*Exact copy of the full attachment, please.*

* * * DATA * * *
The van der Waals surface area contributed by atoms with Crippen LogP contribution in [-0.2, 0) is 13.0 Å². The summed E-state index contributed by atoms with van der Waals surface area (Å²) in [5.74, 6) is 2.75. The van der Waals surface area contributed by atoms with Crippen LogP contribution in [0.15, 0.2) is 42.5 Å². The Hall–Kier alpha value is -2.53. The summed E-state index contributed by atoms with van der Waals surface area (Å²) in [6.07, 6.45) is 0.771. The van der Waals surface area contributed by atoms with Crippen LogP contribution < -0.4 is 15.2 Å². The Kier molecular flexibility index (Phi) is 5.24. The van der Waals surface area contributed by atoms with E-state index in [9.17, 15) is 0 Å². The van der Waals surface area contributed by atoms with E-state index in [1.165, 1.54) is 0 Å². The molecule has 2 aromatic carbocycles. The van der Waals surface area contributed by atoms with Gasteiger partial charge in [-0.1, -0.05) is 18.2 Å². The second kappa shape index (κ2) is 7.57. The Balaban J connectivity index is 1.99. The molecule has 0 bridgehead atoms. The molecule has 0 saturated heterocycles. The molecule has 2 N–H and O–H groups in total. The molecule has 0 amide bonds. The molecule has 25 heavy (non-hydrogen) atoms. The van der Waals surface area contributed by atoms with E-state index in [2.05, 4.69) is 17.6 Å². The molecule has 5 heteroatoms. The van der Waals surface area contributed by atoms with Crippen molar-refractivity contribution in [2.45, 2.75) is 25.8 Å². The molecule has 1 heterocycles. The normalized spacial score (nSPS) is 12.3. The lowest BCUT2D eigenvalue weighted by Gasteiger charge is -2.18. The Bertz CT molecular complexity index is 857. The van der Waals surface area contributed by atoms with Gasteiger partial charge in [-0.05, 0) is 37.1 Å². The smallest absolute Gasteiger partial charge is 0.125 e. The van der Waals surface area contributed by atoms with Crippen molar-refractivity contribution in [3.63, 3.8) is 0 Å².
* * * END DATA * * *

The van der Waals surface area contributed by atoms with Crippen LogP contribution in [-0.2, 0) is 13.0 Å². The summed E-state index contributed by atoms with van der Waals surface area (Å²) in [5.74, 6) is 2.75. The van der Waals surface area contributed by atoms with Crippen LogP contribution in [0.15, 0.2) is 42.5 Å². The Hall–Kier alpha value is -2.53. The summed E-state index contributed by atoms with van der Waals surface area (Å²) in [6.07, 6.45) is 0.771. The van der Waals surface area contributed by atoms with Crippen LogP contribution < -0.4 is 15.2 Å². The Kier molecular flexibility index (Phi) is 5.24. The van der Waals surface area contributed by atoms with E-state index in [9.17, 15) is 0 Å². The van der Waals surface area contributed by atoms with E-state index in [1.165, 1.54) is 0 Å². The molecule has 2 aromatic carbocycles. The van der Waals surface area contributed by atoms with Gasteiger partial charge in [-0.1, -0.05) is 18.2 Å². The second kappa shape index (κ2) is 7.57. The Balaban J connectivity index is 1.99. The molecule has 0 bridgehead atoms. The molecule has 0 saturated heterocycles. The molecule has 2 N–H and O–H groups in total. The molecule has 0 amide bonds. The molecule has 25 heavy (non-hydrogen) atoms. The van der Waals surface area contributed by atoms with E-state index in [2.05, 4.69) is 17.6 Å². The molecule has 5 heteroatoms. The van der Waals surface area contributed by atoms with Crippen molar-refractivity contribution in [2.45, 2.75) is 25.8 Å². The molecule has 1 heterocycles. The normalized spacial score (nSPS) is 12.3. The lowest BCUT2D eigenvalue weighted by Gasteiger charge is -2.18. The Bertz CT molecular complexity index is 857. The van der Waals surface area contributed by atoms with Gasteiger partial charge in [-0.05, 0) is 37.1 Å². The smallest absolute Gasteiger partial charge is 0.125 e. The van der Waals surface area contributed by atoms with Crippen molar-refractivity contribution in [3.63, 3.8) is 0 Å².